It is no wonder then that German travellers in India find a quite a lot in common between the two cultures, even today. Some, especially those who’ve settled here, even confess to Indian culture growing on them with time. Isabelle, like most travellers, first came to India to explore the country’s rich heritage. She returned the following year as an exchange student, and a couple of years later found herself working for an Indian consultancy firm. When asked what prompted her to stay on, Isabelle said, “I love the market dynamics here, working here is so much fun. Anywhere else would seem boring compared to India.” Having cofounded a company, she eventually realised her entrepreneurial dream here and now resides in Goa with her husband.

Isabelle says there are several aspects of life in India that remind her of home. “How we interact with our everyday life is similar in both Germany and India. Separate house slippers to wear at home, the celebration of food and festivals, the importance of friendship…” She feels Germany and India share the same spirit especially in terms of festivities. “We love food and we love celebrating food. There is an entire countdown to Christmas. Every day there is some dinner or get-together,” much like how Indians excitedly countdown to Navratri or Diwali. Franziska, who was born in India to German parents, adds that both the countries exhibit the same kind of passion for their favourite sport. “In India, they support cricket like anything while in Germany it would be football.”

Having lived in India for almost a decade, Isabelle has also noticed some broad similarities in the way children are brought up in the two countries. “We have a saying in South Germany ‘Schaffe Schaffe Hausle baue’ that loosely translates to ‘work, work, work and build a house’. I found that parents here have a similar outlook…to teach their children to work hard. They feel that they’ve fulfilled their duty only once the children have moved out or gotten married. Also, my mother never let me leave the house without a big breakfast. It’s the same here.” The importance given to the care of the family is one similarity that came up again and again in conversations with all German expats.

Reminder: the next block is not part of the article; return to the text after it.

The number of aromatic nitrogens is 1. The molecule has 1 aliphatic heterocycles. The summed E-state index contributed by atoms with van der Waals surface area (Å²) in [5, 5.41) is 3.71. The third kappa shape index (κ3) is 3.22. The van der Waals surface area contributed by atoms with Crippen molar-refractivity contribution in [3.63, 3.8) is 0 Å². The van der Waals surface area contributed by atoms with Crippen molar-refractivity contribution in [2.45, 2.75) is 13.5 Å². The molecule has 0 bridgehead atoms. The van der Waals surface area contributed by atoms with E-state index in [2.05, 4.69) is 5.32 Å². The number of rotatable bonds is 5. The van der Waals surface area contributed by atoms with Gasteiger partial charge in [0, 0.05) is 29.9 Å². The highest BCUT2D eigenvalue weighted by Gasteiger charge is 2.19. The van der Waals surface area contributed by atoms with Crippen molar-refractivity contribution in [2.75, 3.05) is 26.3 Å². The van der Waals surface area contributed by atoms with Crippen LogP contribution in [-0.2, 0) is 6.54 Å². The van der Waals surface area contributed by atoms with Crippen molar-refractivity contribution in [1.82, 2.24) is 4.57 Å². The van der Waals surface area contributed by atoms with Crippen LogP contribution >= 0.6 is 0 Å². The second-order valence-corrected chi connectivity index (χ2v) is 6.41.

While most people wouldn’t draw parallels between German and Indian discipline (or lack thereof), Germans married to Indians have found a way to bridge the gap. Take for example, Ilka, who thinks that the famed differences of discipline between the two cultures actually works to her marital advantage. She sees the difference as Germans being highly planning-oriented; while Indians are more flexible in their approach. Ilka and her husband balance each other out in several ways. She says, like most Germans, she too tends to get stressed when her plans don’t work out, but her husband calms her down.

Consequently, Ilka feels India is “so full of life. The social life here is more happening; people smile at you, bond over food and are much more relaxed.” Isabelle, too, can attest to Indians’ friendliness. When asked about an Indian characteristic that makes her feel most at home, she quickly answers “humour.” “Whether it’s a taxi driver or someone I’m meeting professionally, I’ve learnt that it’s easy to lighten the mood here by just cracking a few jokes. Indians love to laugh,” she adds.

Indeed, these Germans-who-never-left as just diehard Indophiles are more Indian than you’d guess at first, having even developed some classic Indian skills with time. Ilka assures us that her husband can’t bargain as well as she does, and that she can even drape a saree on her own.

Isabelle, meanwhile, feels some amount of Indianness has seeped into her because “whenever its raining, my body instantly craves chai and samosa”.

Like the long-settled German expats in India, the German airline, Lufthansa, too has incorporated some quintessential aspects of Indian culture in its service. Recognising the centuries-old cultural affinity between the two countries, Lufthansa now provides a rich experience of Indian hospitality to all flyers on board its flights to and from India. You can expect a greeting of Namaste by an all-Indian crew, Indian food, and popular Indian in-flight entertainment options. And as the video shows, India’s culture and hospitality have been internalized by Lufthansa to the extent that they are More Indian Than You Think. To experience Lufthansa’s hospitality on your next trip abroad, click here.

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This article was produced by the Scroll marketing team on behalf of Lufthansa as part of their More Indian Than You Think initiative and not by the Scroll editorial team.